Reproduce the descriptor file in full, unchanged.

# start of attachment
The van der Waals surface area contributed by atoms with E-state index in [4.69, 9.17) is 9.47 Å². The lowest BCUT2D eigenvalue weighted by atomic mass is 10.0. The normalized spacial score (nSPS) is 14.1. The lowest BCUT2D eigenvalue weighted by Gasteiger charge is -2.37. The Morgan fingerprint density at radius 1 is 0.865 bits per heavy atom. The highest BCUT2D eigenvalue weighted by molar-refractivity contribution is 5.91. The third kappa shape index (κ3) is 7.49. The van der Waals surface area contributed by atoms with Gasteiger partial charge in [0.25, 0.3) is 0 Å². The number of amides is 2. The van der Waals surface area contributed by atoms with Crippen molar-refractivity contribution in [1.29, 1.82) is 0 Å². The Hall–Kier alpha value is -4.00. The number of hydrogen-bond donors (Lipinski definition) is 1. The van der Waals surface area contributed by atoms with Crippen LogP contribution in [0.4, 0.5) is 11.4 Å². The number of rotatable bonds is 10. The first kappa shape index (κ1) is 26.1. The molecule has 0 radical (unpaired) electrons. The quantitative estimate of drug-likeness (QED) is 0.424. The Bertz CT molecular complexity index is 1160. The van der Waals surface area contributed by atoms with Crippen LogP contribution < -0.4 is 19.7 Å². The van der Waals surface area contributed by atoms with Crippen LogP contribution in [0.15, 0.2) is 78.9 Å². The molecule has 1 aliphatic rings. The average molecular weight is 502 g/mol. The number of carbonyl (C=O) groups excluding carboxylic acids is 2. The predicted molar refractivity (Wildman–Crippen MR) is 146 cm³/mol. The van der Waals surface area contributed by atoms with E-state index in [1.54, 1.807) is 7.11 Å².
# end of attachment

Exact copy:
The van der Waals surface area contributed by atoms with E-state index in [4.69, 9.17) is 9.47 Å². The lowest BCUT2D eigenvalue weighted by atomic mass is 10.0. The normalized spacial score (nSPS) is 14.1. The lowest BCUT2D eigenvalue weighted by Gasteiger charge is -2.37. The Morgan fingerprint density at radius 1 is 0.865 bits per heavy atom. The highest BCUT2D eigenvalue weighted by molar-refractivity contribution is 5.91. The third kappa shape index (κ3) is 7.49. The van der Waals surface area contributed by atoms with Gasteiger partial charge in [0.25, 0.3) is 0 Å². The number of amides is 2. The van der Waals surface area contributed by atoms with Crippen molar-refractivity contribution in [1.29, 1.82) is 0 Å². The Hall–Kier alpha value is -4.00. The number of hydrogen-bond donors (Lipinski definition) is 1. The van der Waals surface area contributed by atoms with Crippen LogP contribution in [0.4, 0.5) is 11.4 Å². The number of rotatable bonds is 10. The first kappa shape index (κ1) is 26.1. The molecule has 0 radical (unpaired) electrons. The quantitative estimate of drug-likeness (QED) is 0.424. The Bertz CT molecular complexity index is 1160. The van der Waals surface area contributed by atoms with Crippen LogP contribution < -0.4 is 19.7 Å². The van der Waals surface area contributed by atoms with Crippen LogP contribution in [0.15, 0.2) is 78.9 Å². The molecule has 1 aliphatic rings. The average molecular weight is 502 g/mol. The number of carbonyl (C=O) groups excluding carboxylic acids is 2. The predicted molar refractivity (Wildman–Crippen MR) is 146 cm³/mol. The van der Waals surface area contributed by atoms with E-state index in [1.54, 1.807) is 7.11 Å².